“But, Betsy,” said Tib. “We don’t have to just pick them. We have to dry them and press them and past them up and label them.”
“All the harder,” said Betsy triumphantly.
As someone who has pulled more than her fair share of all nighters (high school, college, grad school and even for work), I like Betsy’s attitude and I can tell you it is sometimes the only way to get something done (even if one hasn’t procrastinated since September). Belatedly, Betsy organizes their approach: they will gather as many flowers as possible, then spend the night at Tib’s where they will systematically dry and prepare the flowers without interference (you would have thought Mrs. Muller would have been much more suspicious than she was). However, it turns out to be more difficult than they expected to identity some of the flowers and they are far short of 50. It is also hard to dry them in a hurry! They manage to light the oven without injuring anyone and Tib’s brothers help by monitoring the flowers baking and by grabbing some weeds from the garden to augment the collection. The best moment is when they get up early to grab yet more flowers and belatedly realize that flowers don’t open until the sun comes out. In desperation, some anonymous greens are tossed into the binders and Betsy airily suggests they say to Gaston, “What are these rare and interesting specimens? We can’t find them in any of our learned tomes.” But as they walk to school Tib points out that they could have done a good job on this project if they hadn’t waited till the last minute and she, at least, would have enjoyed it.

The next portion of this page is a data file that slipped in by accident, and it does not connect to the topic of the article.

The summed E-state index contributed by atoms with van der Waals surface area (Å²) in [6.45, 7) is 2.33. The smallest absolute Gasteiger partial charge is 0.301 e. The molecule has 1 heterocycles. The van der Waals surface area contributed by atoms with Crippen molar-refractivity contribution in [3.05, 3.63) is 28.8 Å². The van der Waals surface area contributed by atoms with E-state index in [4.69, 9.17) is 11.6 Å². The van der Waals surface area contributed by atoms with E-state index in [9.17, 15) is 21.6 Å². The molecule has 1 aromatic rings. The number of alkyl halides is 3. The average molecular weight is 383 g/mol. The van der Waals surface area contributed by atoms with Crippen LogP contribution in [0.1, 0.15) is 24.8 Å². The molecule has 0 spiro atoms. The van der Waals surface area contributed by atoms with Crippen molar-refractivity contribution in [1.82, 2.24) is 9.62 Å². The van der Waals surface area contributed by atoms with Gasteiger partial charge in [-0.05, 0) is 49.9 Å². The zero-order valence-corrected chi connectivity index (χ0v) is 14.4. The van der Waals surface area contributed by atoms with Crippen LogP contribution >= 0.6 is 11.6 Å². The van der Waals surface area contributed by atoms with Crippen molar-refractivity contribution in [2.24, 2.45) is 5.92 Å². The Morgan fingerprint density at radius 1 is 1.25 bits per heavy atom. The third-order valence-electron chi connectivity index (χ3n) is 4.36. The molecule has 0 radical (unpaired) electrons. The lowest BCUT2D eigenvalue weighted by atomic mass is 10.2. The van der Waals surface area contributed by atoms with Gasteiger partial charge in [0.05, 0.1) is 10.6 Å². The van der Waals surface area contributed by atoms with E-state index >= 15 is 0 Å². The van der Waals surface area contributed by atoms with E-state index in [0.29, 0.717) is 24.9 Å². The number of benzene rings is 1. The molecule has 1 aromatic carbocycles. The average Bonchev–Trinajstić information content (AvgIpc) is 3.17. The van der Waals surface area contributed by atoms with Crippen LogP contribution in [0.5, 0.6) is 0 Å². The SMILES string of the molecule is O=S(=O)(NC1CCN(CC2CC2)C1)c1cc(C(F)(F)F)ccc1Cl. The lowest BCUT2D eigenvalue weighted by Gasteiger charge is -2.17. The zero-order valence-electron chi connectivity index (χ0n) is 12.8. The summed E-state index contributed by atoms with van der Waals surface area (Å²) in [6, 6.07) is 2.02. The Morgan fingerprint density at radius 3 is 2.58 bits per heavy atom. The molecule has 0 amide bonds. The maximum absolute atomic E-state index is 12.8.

Not surprisingly, Mr. Gaston is less than impressed with their work, and they are lucky to get a C from him. “Never, never, in my whole life,” said Mr. Gaston (he was twenty-four), “never in my whole career as a teacher,” (he had taught for three years), “have I seen such herbariums! Not a fall flower included!” Whenever I read this chapter I am reminded of my seventh grade social studies teacher who invited three girls in the class to do independent research instead of going to class. Delighted, we went down to the library. The first day I brought home several books about Social Customs in 17th Century New England (I remember my mother saying disapprovingly that I needed a narrower topic or theme but I liked Dr. Mather and ignored her). The next day I found a Mary Stewart I hadn’t read (how did I end up in the fiction section) and somehow that paper never got written. Some day Dr. Mather will turn up at my front door reproachfully – oh dear, I just did some googling and learned that, sadly, he died in Lethbridge in 2011 after a lengthy illness. I just wrote to his widow, who may find it very odd that I am sorry about the loss of someone I hadn’t seen since 1973. Let's hope someone would mourn Mr. Gaston.
Next time – the Junior/Senior Banquet!
(Image above copyright to HarperCollins)